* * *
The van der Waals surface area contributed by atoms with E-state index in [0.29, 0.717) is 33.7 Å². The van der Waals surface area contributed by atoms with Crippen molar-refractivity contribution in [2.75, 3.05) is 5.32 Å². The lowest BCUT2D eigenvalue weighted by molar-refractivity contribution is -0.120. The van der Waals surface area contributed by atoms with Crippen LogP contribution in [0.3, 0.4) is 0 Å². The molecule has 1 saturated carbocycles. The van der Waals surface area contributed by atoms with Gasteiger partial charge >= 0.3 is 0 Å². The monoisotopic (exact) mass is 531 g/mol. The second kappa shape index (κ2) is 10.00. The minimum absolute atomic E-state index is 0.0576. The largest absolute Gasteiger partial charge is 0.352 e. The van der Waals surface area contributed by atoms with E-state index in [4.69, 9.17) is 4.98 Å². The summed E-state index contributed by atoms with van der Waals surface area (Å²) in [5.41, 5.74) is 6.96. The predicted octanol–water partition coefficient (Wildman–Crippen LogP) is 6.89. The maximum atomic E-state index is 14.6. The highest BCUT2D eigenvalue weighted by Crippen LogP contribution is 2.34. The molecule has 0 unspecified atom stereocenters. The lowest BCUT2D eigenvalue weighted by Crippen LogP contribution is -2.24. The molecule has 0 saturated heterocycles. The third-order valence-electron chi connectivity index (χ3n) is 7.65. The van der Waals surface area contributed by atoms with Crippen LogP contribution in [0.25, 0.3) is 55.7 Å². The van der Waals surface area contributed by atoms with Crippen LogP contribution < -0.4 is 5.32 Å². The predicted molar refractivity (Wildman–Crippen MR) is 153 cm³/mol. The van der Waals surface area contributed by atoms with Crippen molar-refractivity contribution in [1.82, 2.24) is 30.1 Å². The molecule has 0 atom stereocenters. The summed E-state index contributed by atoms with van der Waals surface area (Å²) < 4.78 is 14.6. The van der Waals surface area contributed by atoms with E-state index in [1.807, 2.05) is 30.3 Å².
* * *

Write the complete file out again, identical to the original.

The van der Waals surface area contributed by atoms with E-state index in [0.29, 0.717) is 33.7 Å². The van der Waals surface area contributed by atoms with Crippen molar-refractivity contribution in [2.75, 3.05) is 5.32 Å². The lowest BCUT2D eigenvalue weighted by molar-refractivity contribution is -0.120. The van der Waals surface area contributed by atoms with Crippen LogP contribution in [0.3, 0.4) is 0 Å². The molecule has 1 saturated carbocycles. The van der Waals surface area contributed by atoms with Gasteiger partial charge >= 0.3 is 0 Å². The monoisotopic (exact) mass is 531 g/mol. The second kappa shape index (κ2) is 10.00. The minimum absolute atomic E-state index is 0.0576. The largest absolute Gasteiger partial charge is 0.352 e. The van der Waals surface area contributed by atoms with E-state index in [4.69, 9.17) is 4.98 Å². The summed E-state index contributed by atoms with van der Waals surface area (Å²) in [5.41, 5.74) is 6.96. The predicted octanol–water partition coefficient (Wildman–Crippen LogP) is 6.89. The maximum atomic E-state index is 14.6. The highest BCUT2D eigenvalue weighted by Crippen LogP contribution is 2.34. The molecule has 0 unspecified atom stereocenters. The lowest BCUT2D eigenvalue weighted by Crippen LogP contribution is -2.24. The molecule has 0 saturated heterocycles. The third-order valence-electron chi connectivity index (χ3n) is 7.65. The van der Waals surface area contributed by atoms with Crippen LogP contribution in [0.25, 0.3) is 55.7 Å². The van der Waals surface area contributed by atoms with Crippen LogP contribution < -0.4 is 5.32 Å². The predicted molar refractivity (Wildman–Crippen MR) is 153 cm³/mol. The van der Waals surface area contributed by atoms with Crippen molar-refractivity contribution in [1.82, 2.24) is 30.1 Å². The molecule has 0 atom stereocenters. The summed E-state index contributed by atoms with van der Waals surface area (Å²) < 4.78 is 14.6. The van der Waals surface area contributed by atoms with E-state index in [1.807, 2.05) is 30.3 Å².